Prosthetic Arm Project

"It's cool, it goes like zhhh zhhh zhhh," kindergartener Michael Ammerman demonstrates with his left arm, his big, brown eyes twinkling with excitement.

Michael could easily be talking about a toy, but he's not.  Instead, the six-year-old is imitating the movements and sounds of the new prosthetic arm which was specially designed for him by 2011 Rose-Hulman biomedical engineering graduates Sara Telezyn, EJ Oruche, and Clay Britton.

Michael was born with a condition known as bilateral radial and ulnar hypoplasia, leaving him with no forearms and only two tiny fingers on each hand. The students' project (supervised by professors Kay C Dee, Glen Livesay and Renee Rogge) involved creating a prosthetic limb that would work with the child's fully functional fingers. The resulting device extends Michael's reach and allows him greater independence, while being fun and simple to operate.

    Michael Ammerman 
 

 

"He's very excited," says Michael's mother, Bobbi Ammerman. "He says, 'Mommy I look like a robot with this new arm! Can I keep it?'"

That statement brings a smile to Oruche's face. "We wanted it to be fun for him," he says, explaining that the fun factor was one reason the joystick was incorporated into the design.  Michael uses the joystick to control the device.

The three Rose-Hulman students traveled to Michael's hometown of Clinton, Ind., weekly to observe him in the kindergarten class. Then they took measurements and documenting his level of mobility.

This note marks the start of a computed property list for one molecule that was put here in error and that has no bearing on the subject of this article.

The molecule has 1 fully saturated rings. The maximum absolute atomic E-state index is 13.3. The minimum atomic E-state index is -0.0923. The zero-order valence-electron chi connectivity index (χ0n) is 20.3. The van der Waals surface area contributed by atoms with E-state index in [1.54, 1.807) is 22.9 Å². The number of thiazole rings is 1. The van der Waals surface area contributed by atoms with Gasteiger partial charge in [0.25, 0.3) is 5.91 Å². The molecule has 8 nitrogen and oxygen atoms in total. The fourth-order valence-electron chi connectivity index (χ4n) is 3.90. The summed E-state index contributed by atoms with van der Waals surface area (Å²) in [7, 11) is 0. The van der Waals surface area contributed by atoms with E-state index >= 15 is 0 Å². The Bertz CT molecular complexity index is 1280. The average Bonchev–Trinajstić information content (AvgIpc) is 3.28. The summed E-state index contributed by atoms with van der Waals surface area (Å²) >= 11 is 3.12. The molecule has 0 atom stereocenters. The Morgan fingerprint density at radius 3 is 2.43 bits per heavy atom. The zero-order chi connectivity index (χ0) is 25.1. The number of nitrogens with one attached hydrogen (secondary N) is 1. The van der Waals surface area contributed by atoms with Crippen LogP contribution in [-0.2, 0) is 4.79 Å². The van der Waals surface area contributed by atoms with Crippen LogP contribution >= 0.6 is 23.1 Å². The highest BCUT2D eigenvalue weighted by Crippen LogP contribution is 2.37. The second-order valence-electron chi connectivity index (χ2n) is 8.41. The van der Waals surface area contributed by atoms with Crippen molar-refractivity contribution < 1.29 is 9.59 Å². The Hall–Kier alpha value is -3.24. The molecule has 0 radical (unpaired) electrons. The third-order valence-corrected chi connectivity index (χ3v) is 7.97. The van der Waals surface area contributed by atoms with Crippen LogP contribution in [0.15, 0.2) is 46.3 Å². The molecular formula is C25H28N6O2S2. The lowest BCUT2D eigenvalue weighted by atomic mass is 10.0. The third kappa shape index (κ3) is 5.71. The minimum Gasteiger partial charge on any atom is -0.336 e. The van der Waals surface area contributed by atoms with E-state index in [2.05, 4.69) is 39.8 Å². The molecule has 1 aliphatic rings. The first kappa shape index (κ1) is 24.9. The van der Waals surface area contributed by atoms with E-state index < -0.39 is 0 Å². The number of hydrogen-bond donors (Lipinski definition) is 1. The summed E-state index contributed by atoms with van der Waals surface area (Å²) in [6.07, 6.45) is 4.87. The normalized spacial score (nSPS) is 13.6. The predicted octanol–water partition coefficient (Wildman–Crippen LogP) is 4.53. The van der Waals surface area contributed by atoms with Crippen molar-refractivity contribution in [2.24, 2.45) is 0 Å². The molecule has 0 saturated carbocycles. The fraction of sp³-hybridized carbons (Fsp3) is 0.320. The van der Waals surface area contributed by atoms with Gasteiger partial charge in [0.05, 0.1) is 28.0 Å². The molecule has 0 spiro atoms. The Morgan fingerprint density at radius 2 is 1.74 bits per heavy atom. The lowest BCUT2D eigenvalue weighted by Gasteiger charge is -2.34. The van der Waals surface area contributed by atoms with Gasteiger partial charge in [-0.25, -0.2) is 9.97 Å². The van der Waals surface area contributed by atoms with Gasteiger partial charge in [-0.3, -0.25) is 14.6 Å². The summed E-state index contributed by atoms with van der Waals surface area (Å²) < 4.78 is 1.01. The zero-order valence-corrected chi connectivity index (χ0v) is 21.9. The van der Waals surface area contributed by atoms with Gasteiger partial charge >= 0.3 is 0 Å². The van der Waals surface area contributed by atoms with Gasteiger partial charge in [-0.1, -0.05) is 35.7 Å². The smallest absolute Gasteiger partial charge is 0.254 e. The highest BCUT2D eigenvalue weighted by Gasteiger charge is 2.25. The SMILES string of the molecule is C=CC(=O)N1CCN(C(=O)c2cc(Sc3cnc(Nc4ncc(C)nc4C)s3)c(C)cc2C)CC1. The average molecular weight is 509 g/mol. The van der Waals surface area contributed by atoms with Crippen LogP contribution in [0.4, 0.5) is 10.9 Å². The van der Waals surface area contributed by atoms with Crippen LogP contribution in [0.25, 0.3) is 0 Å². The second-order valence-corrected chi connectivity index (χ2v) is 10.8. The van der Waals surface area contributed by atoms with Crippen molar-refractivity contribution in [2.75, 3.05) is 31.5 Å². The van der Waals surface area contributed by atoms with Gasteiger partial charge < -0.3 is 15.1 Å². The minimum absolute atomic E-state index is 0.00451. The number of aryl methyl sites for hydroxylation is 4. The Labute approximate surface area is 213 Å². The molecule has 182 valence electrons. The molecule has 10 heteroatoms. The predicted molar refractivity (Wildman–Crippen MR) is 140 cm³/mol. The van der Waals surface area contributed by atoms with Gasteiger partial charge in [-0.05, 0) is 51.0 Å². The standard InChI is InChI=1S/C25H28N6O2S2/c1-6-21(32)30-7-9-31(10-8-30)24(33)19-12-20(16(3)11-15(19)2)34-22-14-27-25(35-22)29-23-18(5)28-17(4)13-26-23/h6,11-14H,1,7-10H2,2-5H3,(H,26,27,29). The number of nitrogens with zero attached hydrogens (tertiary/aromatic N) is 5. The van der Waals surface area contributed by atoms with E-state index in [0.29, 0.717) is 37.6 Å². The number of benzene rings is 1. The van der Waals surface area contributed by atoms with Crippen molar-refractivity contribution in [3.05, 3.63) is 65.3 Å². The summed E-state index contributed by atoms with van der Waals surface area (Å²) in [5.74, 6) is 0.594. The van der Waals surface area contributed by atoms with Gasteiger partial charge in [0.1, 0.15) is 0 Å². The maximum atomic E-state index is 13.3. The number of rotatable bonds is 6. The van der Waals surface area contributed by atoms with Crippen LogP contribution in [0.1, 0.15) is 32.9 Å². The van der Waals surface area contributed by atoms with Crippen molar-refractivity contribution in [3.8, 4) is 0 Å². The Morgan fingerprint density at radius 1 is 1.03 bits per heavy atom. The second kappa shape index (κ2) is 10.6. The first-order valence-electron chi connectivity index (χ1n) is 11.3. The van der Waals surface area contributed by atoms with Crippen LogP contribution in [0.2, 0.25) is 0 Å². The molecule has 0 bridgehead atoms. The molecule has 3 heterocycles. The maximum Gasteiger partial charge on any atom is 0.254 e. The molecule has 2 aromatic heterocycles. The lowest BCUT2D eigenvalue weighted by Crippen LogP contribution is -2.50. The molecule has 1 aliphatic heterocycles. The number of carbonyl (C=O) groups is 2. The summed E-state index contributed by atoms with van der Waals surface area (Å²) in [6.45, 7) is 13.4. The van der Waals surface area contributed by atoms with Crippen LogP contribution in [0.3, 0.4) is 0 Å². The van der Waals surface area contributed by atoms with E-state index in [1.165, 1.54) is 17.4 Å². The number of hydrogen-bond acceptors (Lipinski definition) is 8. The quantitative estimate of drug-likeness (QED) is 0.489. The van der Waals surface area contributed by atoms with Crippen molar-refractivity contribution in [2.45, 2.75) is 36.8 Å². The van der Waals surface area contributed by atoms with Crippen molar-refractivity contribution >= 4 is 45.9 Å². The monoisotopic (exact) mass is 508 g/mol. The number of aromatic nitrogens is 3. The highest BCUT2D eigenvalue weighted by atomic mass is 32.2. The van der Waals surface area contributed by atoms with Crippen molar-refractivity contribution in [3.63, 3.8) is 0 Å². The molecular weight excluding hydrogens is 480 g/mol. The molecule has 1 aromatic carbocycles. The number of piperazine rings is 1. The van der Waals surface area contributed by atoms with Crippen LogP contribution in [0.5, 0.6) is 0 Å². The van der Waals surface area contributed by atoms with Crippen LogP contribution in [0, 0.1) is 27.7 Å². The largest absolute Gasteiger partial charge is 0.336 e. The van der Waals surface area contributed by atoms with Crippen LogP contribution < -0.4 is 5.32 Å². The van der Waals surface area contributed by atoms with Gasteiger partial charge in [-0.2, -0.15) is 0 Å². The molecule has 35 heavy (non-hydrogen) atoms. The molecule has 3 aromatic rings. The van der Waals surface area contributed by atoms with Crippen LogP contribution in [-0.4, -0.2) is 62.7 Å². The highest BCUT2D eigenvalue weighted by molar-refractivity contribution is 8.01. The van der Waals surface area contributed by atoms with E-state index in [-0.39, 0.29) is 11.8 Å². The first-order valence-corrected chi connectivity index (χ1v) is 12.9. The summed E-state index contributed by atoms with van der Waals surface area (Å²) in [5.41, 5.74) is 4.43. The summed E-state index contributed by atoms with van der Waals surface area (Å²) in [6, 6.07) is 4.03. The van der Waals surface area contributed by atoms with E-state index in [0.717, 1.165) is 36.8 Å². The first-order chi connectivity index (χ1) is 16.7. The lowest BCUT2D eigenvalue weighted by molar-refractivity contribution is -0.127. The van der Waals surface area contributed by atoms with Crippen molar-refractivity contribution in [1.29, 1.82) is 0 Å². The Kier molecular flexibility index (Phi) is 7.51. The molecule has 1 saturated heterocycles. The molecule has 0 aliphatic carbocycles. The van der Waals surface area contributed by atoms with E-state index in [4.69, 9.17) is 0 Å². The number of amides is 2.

"In the first phase, we brainstormed several different design ideas to possibly help Michael perform his daily tasks with more ease," Britton explains. As the development of the prosthetic device progressed, the team used their time with Michael to make adjustments to the custom-made device.

"Michael's case is so unique," Telezyn notes, adding that his condition is so rare that even a specialist they consulted at Riley Children's Hospital had never heard of it.

As the electronics specialist on the team, Oruche's biggest challenge was making the device operate on battery power. He cited trial and error, along with the professors' advice, as tools he used to overcome the challenge.

"I learned a lot about biomedical design, project management, and manufacturing-skills that will undoubtedly help me as I enter the industry as a biomedical engineer," Telezyn says. "But I also learned that the hard work you put into a project can really have an impact on someone's life."

Telezyn, Oruche and Britton say they looked forward to their weekly visits with Michael. "It amazed me how Michael never let his condition bother him," Britton says. "He motivated us as a group, and when we were frustrated with the project, it was nice to have the opportunity to go and see him to boost our motivation."

While the engineering experience they gained was valuable for the design team, one of the best parts of the experience was working to make a difference in a child's life.

"This is the culmination of what we went to school for," Oruche said.
 

 
   "I learned a lot about biomedical design, project management, and
   manufacturing-skills that will undoubtedly help me as I enter the industry
   as a biomedical engineer.  But I also learned that the hard work you put
   into a project can really have an impact on someone's life.

Sara Teleyzn
- Sara Teleyzn,
2011 Biomedical 
Engineering Graduate